kings creek falls (3 of 4)As we hiked down we called his name every so often, “Lawrence!”  But we heard nothing. When we saw it wasn’t too much further to the falls we felt we should at least go see if he was there and needed help.  We were hoping we weren’t going on our own Stand By Me trip – in search of a body.  When we got to the falls we looked around and called some more but no luck. We didn’t see any signs of him. The falls were pretty though. 

We huffed it back up above the falls and toward the trailhead during sunset time.  It was pretty as well.  We figured Lawrence probably had gone down another trail, and would probably have returned before we got back. But when we got back Jennifer was still waiting and had some people pulled over. There was no cell reception, so she asked the people to find a camp host at their campground to report the situation. We told her we didn’t find any signs of him on the trail and we would wait with her until help arrived. After about an hour and the sun fully set she said it might be best if we would go call for help too, that having more people out getting help would be better. 

So we hesitantly left her there and attempted to find a Ranger Station or cell phone reception.  After a few failed attempts at tracking down a ranger, the cell finally found reception and Em called 911. It was well after sunset at this point.  Em got through the the park and found out that Lawrence had been found by some rangers and was an hour away from the trailhead.  He must have gotten really lost somehow. We were very glad to find out that everything turned out ok. It was Jennifer’s first time ever camping – we wondered if she would ever go camping again.

We left the park and found a nice dirt road to camp on for the night. 

Stitched PanoramaOur previous night was spent next to Hwy 101, in the $5/night cheaper (comparatively) campsite.  It was noisy.  Our destination for today was Humboldt Redwoods State Park; which is home to some of the largest redwoods in the world.  The trip there took us on the Avenue of the Giants, a two lane state highway that meanders through one massive redwood grove after another.  They get so tall and thick you need headlights on just to drive safely. 

We stopped at a tourist attraction so Jay could clean the solar panel.  He was very intent on cleaning it.  Since it rained the previous night under the trees it was filthy.  It’s very difficult to reach the whole thing without the use of a ladder or Walmart shopping cart but he did the best he could from the rear bumper. 

Em at Humboldt Redwoods (3 of 8)After all that was done we arrived in the park.  We stopped briefly at the visitor’s center before heading on to Rockefeller Grove. Named after John D Rockefeller Jr., who donated a million dollars to help preserve the redwoods because he was so impressed with the trees after having lunch there. The grove is home to a thick stand of massive redwoods. Most are well over 8 feet in diameter it seemed. The fallen trees were just as massive.

Dogs not allowed. We loaded Hoggle in the pack and set out on the loop, our necks straining to see the tops of the 300+ foot trees.  We took a short detour across Bull Creek to check out another grove, but quickly turned back on the main trail.

Humboldt Redwoods (19 of 37)We got back in the van and headed up a small side road that narrows as it passes the giant trees to the Bull Creek/Homestead loop trail, recommended as one of the best hikes by a website Jay found on the internet. We loaded Hoggle up again and headed on.  After about 100 yards we took him out and let him walk the rest of the 2+ mile way.  Em was intent on civil disobedience against the illegitimate (in her opinion) ban on dogs on trails. 1984 was making her feel particularly rebellious, and she ranted about how tired she is of stupid rules about dogs not being allowed on hiking trails for the better part of the hike. If you aren’t allowed outdoors in the woods with your dog, where the hell are you allowed to go?? That’s what she wanted to know. Down with Big Brother!! Stick it to the man!!! Since we were walking all over horse shit the whole time on the trail, while picking up after our pup’s poo, we didn’t feel one bit of guilt about breaking the rules. The redwoods did not seem to have any complaints about Hoggle’s presence either.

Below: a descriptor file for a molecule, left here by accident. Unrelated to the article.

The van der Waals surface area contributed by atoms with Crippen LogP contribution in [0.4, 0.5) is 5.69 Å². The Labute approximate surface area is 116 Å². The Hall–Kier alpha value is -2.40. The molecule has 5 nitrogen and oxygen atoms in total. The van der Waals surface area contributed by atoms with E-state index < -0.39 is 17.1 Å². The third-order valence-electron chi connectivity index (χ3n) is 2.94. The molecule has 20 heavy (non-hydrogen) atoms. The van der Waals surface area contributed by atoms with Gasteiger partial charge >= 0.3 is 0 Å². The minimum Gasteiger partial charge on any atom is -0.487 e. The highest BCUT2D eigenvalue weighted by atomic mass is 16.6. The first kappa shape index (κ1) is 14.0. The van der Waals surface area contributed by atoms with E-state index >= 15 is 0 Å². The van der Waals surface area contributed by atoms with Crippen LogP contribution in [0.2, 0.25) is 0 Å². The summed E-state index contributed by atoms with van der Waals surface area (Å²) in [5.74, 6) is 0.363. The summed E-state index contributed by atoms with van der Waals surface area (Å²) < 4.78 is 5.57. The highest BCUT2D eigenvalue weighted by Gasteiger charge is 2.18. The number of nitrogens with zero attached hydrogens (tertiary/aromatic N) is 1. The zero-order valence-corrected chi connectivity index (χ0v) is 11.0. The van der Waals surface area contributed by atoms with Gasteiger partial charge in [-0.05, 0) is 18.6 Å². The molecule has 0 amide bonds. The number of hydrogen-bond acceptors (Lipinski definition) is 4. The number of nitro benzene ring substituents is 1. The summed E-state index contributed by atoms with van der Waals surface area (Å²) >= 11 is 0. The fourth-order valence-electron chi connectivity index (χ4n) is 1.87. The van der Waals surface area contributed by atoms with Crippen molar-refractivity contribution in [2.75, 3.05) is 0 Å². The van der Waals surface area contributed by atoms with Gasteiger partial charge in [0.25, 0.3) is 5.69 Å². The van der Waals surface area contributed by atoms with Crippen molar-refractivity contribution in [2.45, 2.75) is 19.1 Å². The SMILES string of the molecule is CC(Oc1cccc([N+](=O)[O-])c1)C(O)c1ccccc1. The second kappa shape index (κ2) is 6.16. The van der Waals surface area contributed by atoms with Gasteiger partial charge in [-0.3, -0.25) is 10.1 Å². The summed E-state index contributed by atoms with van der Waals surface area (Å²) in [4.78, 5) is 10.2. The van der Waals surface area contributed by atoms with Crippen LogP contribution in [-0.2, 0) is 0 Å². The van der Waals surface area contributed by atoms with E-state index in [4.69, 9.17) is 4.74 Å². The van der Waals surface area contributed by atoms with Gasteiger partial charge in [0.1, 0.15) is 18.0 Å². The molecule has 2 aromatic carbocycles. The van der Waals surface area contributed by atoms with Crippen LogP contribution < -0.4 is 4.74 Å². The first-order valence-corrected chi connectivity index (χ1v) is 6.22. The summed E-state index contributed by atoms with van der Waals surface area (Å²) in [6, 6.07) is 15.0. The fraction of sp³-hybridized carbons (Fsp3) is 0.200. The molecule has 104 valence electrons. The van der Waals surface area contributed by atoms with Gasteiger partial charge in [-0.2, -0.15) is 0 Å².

This trail meanders a mile or so through and above more redwood groves until we hit the highway.  We’ve found that most of the trails are poorly labeled in the park, but once we had to cross the main road to complete the loop all signage was gone.  Jay saw what looked like an unofficial social trail on an unlabeled pull-off and figured it had to be the trail.  It was, thank goodness.

But unthankfully the trail had to cross a creek.  So we waded with Hoggle across and the trail dumped into a field, and we had to find our way to where the trail continued after wandering through a campground, and past the entrance of the campground and then down the road.  It was one unmarked trail after another. 

Humboldt Redwoods (37 of 37)

We finally made it back to the van without incident and headed on our way.  There is a national forest, Shasta Trinity, not too far East, on our way to Lassen Volcanic NP.  It was dark by the time we got there though, and it seems that this national forest is mostly privately owned, as trying to find a road to camp on seemed nearly impossible.  We finally found a narrow one lane road, so narrow we were constantly brushing bushes on poor Joy’s homemade paint job.  Jay was intent, despite the late hour, to find a nice campsite. He kept driving and driving and driving up and up this curvy narrow road.  Em’s repeated requests to just park in a pull-off on the side of the road fell on deaf ears. She watched with growing despair as they passed lovely pull-off after pull-off. Would we ever get to go to bed? Finally, finally, Jay gave up and settled for a pull-off roadside spot. No one drove by the entire night or the next morning.